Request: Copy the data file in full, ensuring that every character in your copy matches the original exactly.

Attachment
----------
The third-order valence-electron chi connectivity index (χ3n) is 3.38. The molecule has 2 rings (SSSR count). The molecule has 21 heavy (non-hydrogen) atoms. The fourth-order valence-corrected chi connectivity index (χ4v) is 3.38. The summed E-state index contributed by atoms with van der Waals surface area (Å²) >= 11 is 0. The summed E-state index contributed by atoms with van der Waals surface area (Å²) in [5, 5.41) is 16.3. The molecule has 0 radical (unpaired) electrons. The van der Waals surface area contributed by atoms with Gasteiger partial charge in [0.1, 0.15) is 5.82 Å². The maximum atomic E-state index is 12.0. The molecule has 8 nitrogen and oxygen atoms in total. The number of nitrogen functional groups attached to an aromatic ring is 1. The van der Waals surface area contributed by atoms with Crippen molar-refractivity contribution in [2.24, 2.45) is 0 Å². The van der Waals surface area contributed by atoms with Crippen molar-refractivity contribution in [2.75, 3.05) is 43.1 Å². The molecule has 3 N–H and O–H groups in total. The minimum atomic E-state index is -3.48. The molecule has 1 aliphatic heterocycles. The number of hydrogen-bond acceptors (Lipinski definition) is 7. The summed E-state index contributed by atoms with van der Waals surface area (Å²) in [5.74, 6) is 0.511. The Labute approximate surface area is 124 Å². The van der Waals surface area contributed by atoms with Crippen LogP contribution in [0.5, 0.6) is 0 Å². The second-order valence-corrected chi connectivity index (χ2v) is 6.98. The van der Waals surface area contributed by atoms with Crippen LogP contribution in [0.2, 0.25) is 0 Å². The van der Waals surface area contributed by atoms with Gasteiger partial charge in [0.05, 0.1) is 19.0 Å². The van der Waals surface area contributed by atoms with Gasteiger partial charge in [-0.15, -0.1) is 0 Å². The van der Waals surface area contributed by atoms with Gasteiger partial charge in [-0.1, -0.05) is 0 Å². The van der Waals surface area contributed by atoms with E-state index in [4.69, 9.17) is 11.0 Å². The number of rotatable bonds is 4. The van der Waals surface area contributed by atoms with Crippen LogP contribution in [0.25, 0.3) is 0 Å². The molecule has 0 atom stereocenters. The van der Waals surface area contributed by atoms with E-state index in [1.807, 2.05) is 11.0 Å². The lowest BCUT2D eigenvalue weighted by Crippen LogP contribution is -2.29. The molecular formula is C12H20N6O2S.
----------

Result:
The third-order valence-electron chi connectivity index (χ3n) is 3.38. The molecule has 2 rings (SSSR count). The molecule has 21 heavy (non-hydrogen) atoms. The fourth-order valence-corrected chi connectivity index (χ4v) is 3.38. The summed E-state index contributed by atoms with van der Waals surface area (Å²) >= 11 is 0. The summed E-state index contributed by atoms with van der Waals surface area (Å²) in [5, 5.41) is 16.3. The molecule has 0 radical (unpaired) electrons. The van der Waals surface area contributed by atoms with Gasteiger partial charge in [0.1, 0.15) is 5.82 Å². The maximum atomic E-state index is 12.0. The molecule has 8 nitrogen and oxygen atoms in total. The number of nitrogen functional groups attached to an aromatic ring is 1. The van der Waals surface area contributed by atoms with Crippen molar-refractivity contribution in [2.24, 2.45) is 0 Å². The van der Waals surface area contributed by atoms with Crippen molar-refractivity contribution in [2.75, 3.05) is 43.1 Å². The molecule has 3 N–H and O–H groups in total. The minimum atomic E-state index is -3.48. The molecule has 1 aliphatic heterocycles. The number of hydrogen-bond acceptors (Lipinski definition) is 7. The summed E-state index contributed by atoms with van der Waals surface area (Å²) in [5.74, 6) is 0.511. The Labute approximate surface area is 124 Å². The van der Waals surface area contributed by atoms with Crippen LogP contribution in [0.5, 0.6) is 0 Å². The second-order valence-corrected chi connectivity index (χ2v) is 6.98. The van der Waals surface area contributed by atoms with Crippen LogP contribution in [0.2, 0.25) is 0 Å². The van der Waals surface area contributed by atoms with Gasteiger partial charge in [0.05, 0.1) is 19.0 Å². The van der Waals surface area contributed by atoms with Gasteiger partial charge in [-0.15, -0.1) is 0 Å². The van der Waals surface area contributed by atoms with Gasteiger partial charge in [-0.1, -0.05) is 0 Å². The van der Waals surface area contributed by atoms with E-state index in [4.69, 9.17) is 11.0 Å². The number of rotatable bonds is 4. The van der Waals surface area contributed by atoms with Crippen LogP contribution in [0.25, 0.3) is 0 Å². The molecule has 0 atom stereocenters. The van der Waals surface area contributed by atoms with E-state index in [1.807, 2.05) is 11.0 Å². The lowest BCUT2D eigenvalue weighted by Crippen LogP contribution is -2.29. The molecular formula is C12H20N6O2S.